Monday, May 01, 2006

I was eating a hot dog when Uncle Fred came to the back door. I turned and looked behind me. I was eight years old and it was the spring of 1972. "Carolyn, he's gone," said Uncle Fred. I don't remember what my mother said, I know she hugged her brother. I know that I couldn't finish that hot dog, although Susan scolded me to do so. I can see them at the back door, as clear as I can remember yesterday.

Grandpa lived next door with Grandma in the house they'd built in 1947. He was tall and skinny and could do so many things- carve animals, paint pictures, tan hides to make leather for snow shoes. In the summer he fished and in the winter he ice-fished. Once he had to be rescued from the ice after it broke off and floated out into the bay. He had retired from the phone company in 1964 and had truly enjoyed life in the time since.

I was always over at my grandparent's house, it was only a few hundred feet from the light green ranch style home we lived in. Their house was two stories tall with a basement that had a root cellar that was mysterious and exciting. Upstairs in the bedrooms were old clothes from the 50s to try on, I wonder what they thought of me running around in that old pink ballerina tutu?

But one night there were the flashing lights of an ambulance and Grandpa disappeared away into the hospital. At that time children weren't allowed to go to hospitals, or perhaps my mother didn't want to see him dying, his heart damaged beyond repair. He confessed that he'd had an earlier heart attack, but hadn't said anything, he was scared of doctors. Grandma later said that if she had known that meat and fatty foods were bad, she would never have fed them to Harold. But he was so skinny and tall you wouldn't have guessed his arteries were clogged. And grandma had learned home economics in the late 1920s and they taught meat and potatoes back then.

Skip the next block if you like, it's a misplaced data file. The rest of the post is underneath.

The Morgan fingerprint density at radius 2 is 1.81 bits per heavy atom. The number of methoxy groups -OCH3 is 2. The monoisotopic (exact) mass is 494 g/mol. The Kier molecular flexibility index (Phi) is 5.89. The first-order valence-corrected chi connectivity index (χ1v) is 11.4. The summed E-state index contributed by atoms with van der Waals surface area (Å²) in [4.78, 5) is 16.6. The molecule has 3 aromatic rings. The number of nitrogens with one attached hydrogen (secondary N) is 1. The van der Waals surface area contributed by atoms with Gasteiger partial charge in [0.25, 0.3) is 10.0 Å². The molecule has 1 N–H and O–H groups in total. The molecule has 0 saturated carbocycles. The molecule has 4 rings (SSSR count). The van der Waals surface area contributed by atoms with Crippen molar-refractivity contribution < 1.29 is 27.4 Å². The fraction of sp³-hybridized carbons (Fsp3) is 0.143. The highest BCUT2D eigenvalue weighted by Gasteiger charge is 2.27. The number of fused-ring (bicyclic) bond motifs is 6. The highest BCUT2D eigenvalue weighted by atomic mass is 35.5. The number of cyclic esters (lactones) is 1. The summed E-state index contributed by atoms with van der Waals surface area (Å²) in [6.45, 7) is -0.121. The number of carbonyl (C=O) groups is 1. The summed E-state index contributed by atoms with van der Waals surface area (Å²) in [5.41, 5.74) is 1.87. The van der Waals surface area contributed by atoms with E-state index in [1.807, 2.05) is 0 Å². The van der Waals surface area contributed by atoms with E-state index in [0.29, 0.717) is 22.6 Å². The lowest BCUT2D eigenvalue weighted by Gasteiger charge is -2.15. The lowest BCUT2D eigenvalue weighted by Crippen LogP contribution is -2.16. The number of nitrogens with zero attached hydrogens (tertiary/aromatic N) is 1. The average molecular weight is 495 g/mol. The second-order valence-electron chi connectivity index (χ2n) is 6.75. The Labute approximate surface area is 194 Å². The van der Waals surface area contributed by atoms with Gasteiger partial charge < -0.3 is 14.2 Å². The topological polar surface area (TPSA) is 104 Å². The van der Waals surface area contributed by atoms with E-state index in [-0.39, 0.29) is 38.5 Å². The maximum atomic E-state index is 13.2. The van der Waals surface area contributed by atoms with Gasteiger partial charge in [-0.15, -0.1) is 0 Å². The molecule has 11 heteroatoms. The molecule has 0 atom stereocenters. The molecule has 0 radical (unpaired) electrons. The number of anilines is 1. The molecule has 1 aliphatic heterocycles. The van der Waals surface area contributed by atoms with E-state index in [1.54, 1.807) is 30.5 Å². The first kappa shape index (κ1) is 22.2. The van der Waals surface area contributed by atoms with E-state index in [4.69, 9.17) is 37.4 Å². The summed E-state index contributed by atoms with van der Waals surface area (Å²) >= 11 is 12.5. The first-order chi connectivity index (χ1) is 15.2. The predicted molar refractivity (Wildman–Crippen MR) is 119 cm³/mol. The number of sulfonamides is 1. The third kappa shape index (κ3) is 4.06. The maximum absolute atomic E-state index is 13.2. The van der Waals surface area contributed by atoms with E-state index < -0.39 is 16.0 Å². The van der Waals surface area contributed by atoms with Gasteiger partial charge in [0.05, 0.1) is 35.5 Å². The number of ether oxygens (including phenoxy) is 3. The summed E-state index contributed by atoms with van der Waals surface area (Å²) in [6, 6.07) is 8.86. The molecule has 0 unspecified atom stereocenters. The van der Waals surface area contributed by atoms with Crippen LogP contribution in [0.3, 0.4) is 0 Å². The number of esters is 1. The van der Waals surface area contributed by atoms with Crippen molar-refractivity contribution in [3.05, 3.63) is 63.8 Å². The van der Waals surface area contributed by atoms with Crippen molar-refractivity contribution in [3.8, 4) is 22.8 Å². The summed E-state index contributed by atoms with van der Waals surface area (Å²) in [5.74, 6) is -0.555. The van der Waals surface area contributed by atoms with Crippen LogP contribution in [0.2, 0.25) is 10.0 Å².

My parents didn't take me and Bub to the funeral. We walked next door and hung out with Aunt Judy, who had flown in with Uncle Phillip from Kansas. I could see Grandma sitting in the front seat of the station wagon, all by herself. "Why is Grandma in the car?" I asked Aunt Judy. Nobody could say to me why. It was a big surprise, my grandmother's response. She was the strong, outspoken one, the one you wouldn't think would fall apart so bad her hair fell out and she had to wear a wig.

I wish Grandpa hadn't been afraid of doctors, that he had gone when he felt the pain the first time and perhaps back in the archaic days of the early 1970s they might have been able to help him. I wished I could have known him better, wished that my grandmother was not a widow at 61, with a long, lonely life ahead of her. But that's the way it was back then.

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